Cholesterol

It is imperative that every woman prioritizes their heart health. As it stands, heart disease is the number one cause of death in the United States. It is twice as common as cancer, according to Dr. Suzanne Steinbaum, a consultant for the Take Cholesterol to Heart campaign and an attending cardiologist in private practice at the Juhi-Ash Integrative Health Center in New York City.

In a recent study carried out by Reader’s Digest, it was revealed that only 52 percent of participants make a real effort to maintain their cholesterol health. In fact, fewer than 46 percent even discuss their heart health with their doctors.

6. High Cholesterol

Cholesterol Levels

Studies have shown that 95 million Americans have high cholesterol levels, which puts them at risk of developing heart disease. Elevated cholesterol has a direct link to high blood pressure and diabetes.

It is hard to tell if someone has high cholesterol because there is a significant lack of symptoms. Usually, if your cholesterol is high you have no idea unless your physician assesses the levels with testing.

High cholesterol causes a thick buildup of gunk inside the walls of our arteries, which can block blood supply and the flow of blood to both your brain and heart. Eventually, the buildup will lead to either a stroke or a heart attack.

5. Cholesterol and Women

8 Drug-Free Ways to Lower Cholesterol Levels

Years ago, high cholesterol was thought to be a problem that affects mostly men. However, research reveals that this is not the case. In fact, a high number of women over the age of 20 suffer from high cholesterol, and it becomes even more common in women over the age of 60. Clearly, cholesterol is important for both men and women.

4. Diet and Exercise

exercise

If you plan on managing your high cholesterol, then the first step is to follow a healthy diet. Eat a diet of healthy foods that provide valuable nutrients and not empty calories. Focus on foods such as multi-grains, vegetables, fruits, and fats that are packed with omega-3 acids. Olive oil, flaxseed, and fish are all ideal additions to your diet.

The American Heart Association suggests that women exercise at least 150 minutes per week. Pick a form of aerobic exercise that gets the heart pumping. Join a gym, take a bike ride, or go for a walk. Pick a form of exercise that fits your lifestyle and meets your physical needs.

3. Lifestyle Changes and Medication

Pack Medications

Sometimes, making lifestyle changes is just not enough, and a person must take a prescription medication to lower their cholesterol levels. Statins are often used to lower cholesterol.

Statin is a class of medications that lower the levels of cholesterol produced by your liver and then help remove them from the blood. They work quickly and efficiently to lower cholesterol. After taking the medication, you’ll need to have your levels rechecked in four weeks to make sure the meds are working.

2. Women and Statin Risk Factors

Anxiety Medications

When taking statins, women often face additional risk factors.

“Some cardiovascular risk factors for women are not shared by men and cannot be changed: post-menopausal status, prior hysterectomy, oral contraceptive use, pregnancy, and its complications,” says Dr. Kelly Mudon, Family Medicine Physician and Core Faculty for the Teaching Health Center at Community Health of South Florida, Inc.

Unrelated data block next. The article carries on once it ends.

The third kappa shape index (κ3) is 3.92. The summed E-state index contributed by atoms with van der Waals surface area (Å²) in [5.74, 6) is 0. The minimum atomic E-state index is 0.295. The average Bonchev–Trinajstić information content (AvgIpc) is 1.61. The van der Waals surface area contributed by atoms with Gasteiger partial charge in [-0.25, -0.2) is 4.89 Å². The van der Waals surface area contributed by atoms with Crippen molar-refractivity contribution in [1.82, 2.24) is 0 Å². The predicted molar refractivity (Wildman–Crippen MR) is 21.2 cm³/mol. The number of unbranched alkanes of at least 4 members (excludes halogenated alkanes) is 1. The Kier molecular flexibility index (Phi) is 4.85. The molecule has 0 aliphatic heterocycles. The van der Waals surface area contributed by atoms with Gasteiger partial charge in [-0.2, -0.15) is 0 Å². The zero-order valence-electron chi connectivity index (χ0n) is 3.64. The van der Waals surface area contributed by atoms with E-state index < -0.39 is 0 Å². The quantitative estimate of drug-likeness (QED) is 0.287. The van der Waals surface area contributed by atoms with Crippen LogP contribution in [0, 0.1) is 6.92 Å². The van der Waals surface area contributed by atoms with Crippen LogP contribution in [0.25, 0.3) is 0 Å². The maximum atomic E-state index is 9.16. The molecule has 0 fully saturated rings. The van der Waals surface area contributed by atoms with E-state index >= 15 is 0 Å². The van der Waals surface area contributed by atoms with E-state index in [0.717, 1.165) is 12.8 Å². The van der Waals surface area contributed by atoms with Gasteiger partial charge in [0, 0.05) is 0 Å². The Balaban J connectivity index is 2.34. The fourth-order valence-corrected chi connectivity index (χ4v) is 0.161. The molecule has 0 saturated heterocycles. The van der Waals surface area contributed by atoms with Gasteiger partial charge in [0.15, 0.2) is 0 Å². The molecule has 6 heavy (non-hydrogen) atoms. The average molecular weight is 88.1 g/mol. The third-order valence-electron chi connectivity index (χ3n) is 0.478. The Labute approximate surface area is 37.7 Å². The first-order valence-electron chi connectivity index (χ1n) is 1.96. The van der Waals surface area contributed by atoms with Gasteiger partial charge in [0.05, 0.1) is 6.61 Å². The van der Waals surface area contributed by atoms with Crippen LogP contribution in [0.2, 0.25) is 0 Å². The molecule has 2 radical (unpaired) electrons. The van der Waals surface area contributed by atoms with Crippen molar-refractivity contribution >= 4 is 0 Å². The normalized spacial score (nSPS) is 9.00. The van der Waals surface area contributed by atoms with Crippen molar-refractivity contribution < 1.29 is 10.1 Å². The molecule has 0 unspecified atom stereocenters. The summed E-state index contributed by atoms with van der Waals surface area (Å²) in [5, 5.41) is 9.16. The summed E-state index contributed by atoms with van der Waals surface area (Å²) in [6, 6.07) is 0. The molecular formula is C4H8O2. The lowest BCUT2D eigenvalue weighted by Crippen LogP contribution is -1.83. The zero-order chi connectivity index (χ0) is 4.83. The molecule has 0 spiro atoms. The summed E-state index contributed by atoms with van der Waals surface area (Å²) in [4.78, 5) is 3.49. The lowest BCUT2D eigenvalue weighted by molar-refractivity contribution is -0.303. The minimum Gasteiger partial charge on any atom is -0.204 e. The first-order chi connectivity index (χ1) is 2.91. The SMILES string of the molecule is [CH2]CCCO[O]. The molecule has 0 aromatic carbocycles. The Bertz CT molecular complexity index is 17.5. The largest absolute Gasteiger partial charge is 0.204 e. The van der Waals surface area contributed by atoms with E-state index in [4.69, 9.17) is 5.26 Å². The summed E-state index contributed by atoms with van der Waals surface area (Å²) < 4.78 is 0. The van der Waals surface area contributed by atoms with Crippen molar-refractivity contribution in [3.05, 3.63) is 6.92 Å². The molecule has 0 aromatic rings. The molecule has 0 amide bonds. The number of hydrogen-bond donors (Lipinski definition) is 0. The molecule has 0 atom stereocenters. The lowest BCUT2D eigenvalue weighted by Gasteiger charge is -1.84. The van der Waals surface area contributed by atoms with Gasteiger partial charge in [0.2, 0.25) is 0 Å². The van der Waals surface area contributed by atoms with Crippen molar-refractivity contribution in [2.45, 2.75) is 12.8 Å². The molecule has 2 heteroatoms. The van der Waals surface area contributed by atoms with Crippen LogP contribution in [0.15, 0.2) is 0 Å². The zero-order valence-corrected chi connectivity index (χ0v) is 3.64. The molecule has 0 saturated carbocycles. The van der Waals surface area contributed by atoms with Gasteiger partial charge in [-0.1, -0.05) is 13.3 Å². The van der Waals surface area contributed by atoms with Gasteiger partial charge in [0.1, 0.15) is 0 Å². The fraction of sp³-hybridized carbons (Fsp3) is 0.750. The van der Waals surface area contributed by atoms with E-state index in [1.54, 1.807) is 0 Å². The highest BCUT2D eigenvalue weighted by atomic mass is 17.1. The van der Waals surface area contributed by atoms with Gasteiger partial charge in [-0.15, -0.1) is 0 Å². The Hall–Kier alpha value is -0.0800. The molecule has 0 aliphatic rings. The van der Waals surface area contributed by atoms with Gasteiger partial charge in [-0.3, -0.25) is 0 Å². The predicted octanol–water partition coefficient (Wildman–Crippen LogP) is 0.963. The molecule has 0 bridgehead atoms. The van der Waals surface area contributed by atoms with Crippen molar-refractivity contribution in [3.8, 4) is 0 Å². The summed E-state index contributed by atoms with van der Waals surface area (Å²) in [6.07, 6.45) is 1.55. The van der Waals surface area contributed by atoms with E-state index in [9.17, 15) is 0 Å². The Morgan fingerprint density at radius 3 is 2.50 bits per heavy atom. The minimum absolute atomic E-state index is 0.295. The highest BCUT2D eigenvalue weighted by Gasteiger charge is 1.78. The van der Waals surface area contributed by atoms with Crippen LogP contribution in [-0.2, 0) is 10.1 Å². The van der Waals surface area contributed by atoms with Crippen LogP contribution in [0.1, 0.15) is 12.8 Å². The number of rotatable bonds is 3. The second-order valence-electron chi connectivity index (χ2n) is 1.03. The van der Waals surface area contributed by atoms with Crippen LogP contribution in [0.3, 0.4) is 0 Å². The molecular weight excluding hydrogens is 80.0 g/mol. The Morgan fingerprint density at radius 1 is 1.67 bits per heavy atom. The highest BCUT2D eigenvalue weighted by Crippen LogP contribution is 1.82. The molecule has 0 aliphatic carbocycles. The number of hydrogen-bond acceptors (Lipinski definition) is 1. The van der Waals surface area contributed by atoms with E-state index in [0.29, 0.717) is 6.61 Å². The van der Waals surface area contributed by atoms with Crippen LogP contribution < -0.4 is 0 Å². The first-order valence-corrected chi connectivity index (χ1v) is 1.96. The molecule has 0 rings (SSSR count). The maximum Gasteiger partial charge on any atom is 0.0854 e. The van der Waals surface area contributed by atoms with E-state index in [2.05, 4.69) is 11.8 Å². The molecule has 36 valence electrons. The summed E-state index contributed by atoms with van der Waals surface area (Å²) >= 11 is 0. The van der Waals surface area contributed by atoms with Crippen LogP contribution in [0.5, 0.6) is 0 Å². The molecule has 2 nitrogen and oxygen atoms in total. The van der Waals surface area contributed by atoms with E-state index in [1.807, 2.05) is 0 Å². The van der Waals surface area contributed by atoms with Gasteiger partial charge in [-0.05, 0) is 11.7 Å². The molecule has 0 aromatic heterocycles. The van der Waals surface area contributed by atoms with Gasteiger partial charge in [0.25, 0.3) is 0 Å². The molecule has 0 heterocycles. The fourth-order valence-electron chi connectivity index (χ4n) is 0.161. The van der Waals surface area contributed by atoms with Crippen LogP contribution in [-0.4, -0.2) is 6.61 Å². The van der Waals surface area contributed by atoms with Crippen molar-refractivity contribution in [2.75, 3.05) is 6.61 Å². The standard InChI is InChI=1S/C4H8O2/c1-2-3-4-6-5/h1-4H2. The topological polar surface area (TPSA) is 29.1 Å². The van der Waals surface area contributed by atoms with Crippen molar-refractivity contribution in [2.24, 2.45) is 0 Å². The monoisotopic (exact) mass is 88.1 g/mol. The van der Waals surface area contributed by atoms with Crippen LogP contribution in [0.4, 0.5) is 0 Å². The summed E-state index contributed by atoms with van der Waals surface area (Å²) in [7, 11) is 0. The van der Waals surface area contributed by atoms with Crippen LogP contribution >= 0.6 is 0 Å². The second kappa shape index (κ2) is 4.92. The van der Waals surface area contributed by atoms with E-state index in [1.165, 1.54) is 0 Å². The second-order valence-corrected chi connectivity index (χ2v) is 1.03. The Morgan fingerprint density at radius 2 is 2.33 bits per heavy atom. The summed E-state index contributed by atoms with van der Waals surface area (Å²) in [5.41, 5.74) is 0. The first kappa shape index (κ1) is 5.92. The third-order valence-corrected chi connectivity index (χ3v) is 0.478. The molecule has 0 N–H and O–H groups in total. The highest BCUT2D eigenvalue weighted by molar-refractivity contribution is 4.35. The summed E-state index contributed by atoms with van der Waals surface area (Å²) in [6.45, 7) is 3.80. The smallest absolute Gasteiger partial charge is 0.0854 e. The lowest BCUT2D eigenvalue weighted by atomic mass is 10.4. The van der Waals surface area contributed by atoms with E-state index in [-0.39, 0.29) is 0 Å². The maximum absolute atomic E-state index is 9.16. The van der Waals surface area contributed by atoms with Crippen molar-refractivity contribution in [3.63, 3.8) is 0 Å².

Many women do not want to use statins to treat high cholesterol because they are difficult to tolerate. Women often start them and then stop. Many times, they don’t even discuss the situation with their physician before discontinuing the medication.

1. Side Effects and Changing Statins

Certain Medications

If a woman starts experiencing side effects taking statins, then they should discuss these with their physician. A different strain of statin might be an option.

Statins remind the number one choice for the treatment of high cholesterol. They are safe and highly effective at bringing down elevated levels, especially if used in conjunction with a healthy diet and ample exercise. However, it should be noted that the body does not process all statins the same.

Everyone responds to statins differently. Individual factors that can impact how the medication works, including age, ethnicity, medical history, and any other prescriptions.

Those in danger of side effects include:

  • Anyone taking multiple medications
  • Females
  • Those over 80 years old
  • Having liver disease
  • Those with kidney disease
  • Individuals with a small body frame
  • Anyone who drinks excessive amounts of alcohol
  • Having hypothyroidism
  • Suffering from neuromuscular disorders

Your physician will evaluate your risk before prescribing statins and then will closely monitor your physical health while you are on the medication. At the first sign of a problem, you should consult with your physician immediately instead of discontinuing the prescription.

Sometimes seeking natural ways to treat your elevated cholesterol is a better option than statins. Many physicians will try to suggest dietary changes and exercise prior to prescribing statins. You’ll want all options to bring down your cholesterol.

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